You need to understand that at the moment the only reason Linux desktop isn't a cesspool of malware is that it's not a target at all due to its tiny market penetration. But it's still a server OS that was wrangled to be used as a desktop.

          Having an influx of casuls is going to make Linux a big fat target and it won't be able to defend itself.

          Please leave casuls on Android where they don't have root access and applications are mostly sandboxed. That's an OS that was designed to deal with the type of people you are talking about.

          Linux desktop will start become palatable for casuls once Flatpak reaches maturity, and someone makes a distro disabling most of the common stuff that comes from a server OS and has no reason to exist in a desktop, because quite frankly it's NOT anywhere near secure as it is now, something similar to Ubuntu Core, or again to Android.

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          • #25
            Originally posted by starshipeleven View Post
            You need to understand that at the moment the only reason Linux desktop isn't a cesspool of malware is that it's not a target at all due to its tiny market penetration. But it's still a server OS that was wrangled to be used as a desktop.
            Don't you think that the reason people install software form a curated repository and not just download and execute some random shit from the internet plays a role here as well? Linus intended Linux to be a desktop OS, ironically it is almost the only place where it isn't completely dominating the market.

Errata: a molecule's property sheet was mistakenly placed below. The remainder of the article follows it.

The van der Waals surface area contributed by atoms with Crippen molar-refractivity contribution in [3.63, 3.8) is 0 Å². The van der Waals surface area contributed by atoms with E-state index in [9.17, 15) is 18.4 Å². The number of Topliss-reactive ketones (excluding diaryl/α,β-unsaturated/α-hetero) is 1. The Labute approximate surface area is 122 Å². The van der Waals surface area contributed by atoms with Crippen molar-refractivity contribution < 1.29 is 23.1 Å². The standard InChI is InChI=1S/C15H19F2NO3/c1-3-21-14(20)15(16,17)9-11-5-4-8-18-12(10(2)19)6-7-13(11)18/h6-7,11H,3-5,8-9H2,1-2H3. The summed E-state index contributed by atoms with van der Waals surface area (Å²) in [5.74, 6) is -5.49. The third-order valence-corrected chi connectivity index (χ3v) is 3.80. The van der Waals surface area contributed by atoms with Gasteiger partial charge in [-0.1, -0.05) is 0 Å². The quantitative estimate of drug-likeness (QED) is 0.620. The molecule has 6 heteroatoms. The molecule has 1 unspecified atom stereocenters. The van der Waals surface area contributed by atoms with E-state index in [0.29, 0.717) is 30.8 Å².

Originally posted by starshipeleven View Post
            Linux desktop will start become palatable for casuls once Flatpak reaches maturity
            And having a repository where devs can directly release software will also be the start of Linux desktop malware. I think we already had a case of this with snap. This is such a horrible idea. Package maintainers are one of the most underrated advantages of a Linux distro.

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            • #26
              Hey Canonical we know you only do this and other stuff only because you are in the bed with Microsoft.

              You Evil Canonical you only do this evil stuff because of your money making with your Joint venture Windows Subsystem for Linux with Microsoft.

              https://en.wikipedia.org/wiki/Halloween_documents

              And the Halloween documents proof that Microsoft is pure evil and any company like Canonical who do business with the pure evil Microsoft is evil them self.

              I did run Kubuntu for many years on my Desktop. But now my patient with pure evil is over and I installed Debian 10.1 take that Evil Canonical and Evil Microsoft.

              And I hope other people will follow my example to end this pure bullshit bingo Canonical+Microsoft.

              Canonical+Microsoft= the love story of pure evil.
              Phantom circuit Sequence Reducer Dyslexia

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              • #27
                Originally posted by ZeroPointEnergy View Post
                Don't you think that the reason people install software form a curated repository and not just download and execute some random shit from the internet plays a role here as well?
                Are you aware that packaging software for any distro is easy? Are you seriously thinking that most commercial software vendors will let their stuff be packaged and loaded in a distro's repo instead of providing their own packages on their own website?

                If Linux gets any traction, you can bet your ass that vendors will offer Linux distro packages on their website and people will download and install random shit from the Internet fine. That's a big issue.

                And having a repository where devs can directly release software will also be the start of Linux desktop malware.
                You don't need flatpak or snap for that. All decent distros can use third party repositories and download random shit from developer servers already.